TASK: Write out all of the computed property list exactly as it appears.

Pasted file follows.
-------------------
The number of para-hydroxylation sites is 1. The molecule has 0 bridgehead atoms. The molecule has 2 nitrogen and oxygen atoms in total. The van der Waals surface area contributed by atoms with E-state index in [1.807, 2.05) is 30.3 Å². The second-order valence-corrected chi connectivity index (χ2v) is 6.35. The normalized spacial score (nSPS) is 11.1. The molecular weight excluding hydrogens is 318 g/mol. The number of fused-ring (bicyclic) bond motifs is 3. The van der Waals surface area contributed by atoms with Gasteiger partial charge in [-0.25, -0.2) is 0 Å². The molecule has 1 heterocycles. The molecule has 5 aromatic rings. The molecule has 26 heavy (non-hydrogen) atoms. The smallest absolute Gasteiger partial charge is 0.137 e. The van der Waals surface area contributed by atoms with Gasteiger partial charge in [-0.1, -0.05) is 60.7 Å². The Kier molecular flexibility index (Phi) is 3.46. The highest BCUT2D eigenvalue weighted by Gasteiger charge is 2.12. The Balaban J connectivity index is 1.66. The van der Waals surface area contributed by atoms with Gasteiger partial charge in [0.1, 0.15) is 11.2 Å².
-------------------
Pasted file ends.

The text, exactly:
The number of para-hydroxylation sites is 1. The molecule has 0 bridgehead atoms. The molecule has 2 nitrogen and oxygen atoms in total. The van der Waals surface area contributed by atoms with E-state index in [1.807, 2.05) is 30.3 Å². The second-order valence-corrected chi connectivity index (χ2v) is 6.35. The normalized spacial score (nSPS) is 11.1. The molecular weight excluding hydrogens is 318 g/mol. The number of fused-ring (bicyclic) bond motifs is 3. The van der Waals surface area contributed by atoms with Gasteiger partial charge in [-0.25, -0.2) is 0 Å². The molecule has 1 heterocycles. The molecule has 5 aromatic rings. The molecule has 26 heavy (non-hydrogen) atoms. The smallest absolute Gasteiger partial charge is 0.137 e. The van der Waals surface area contributed by atoms with Gasteiger partial charge in [-0.1, -0.05) is 60.7 Å². The Kier molecular flexibility index (Phi) is 3.46. The highest BCUT2D eigenvalue weighted by Gasteiger charge is 2.12. The Balaban J connectivity index is 1.66. The van der Waals surface area contributed by atoms with Gasteiger partial charge in [0.1, 0.15) is 11.2 Å².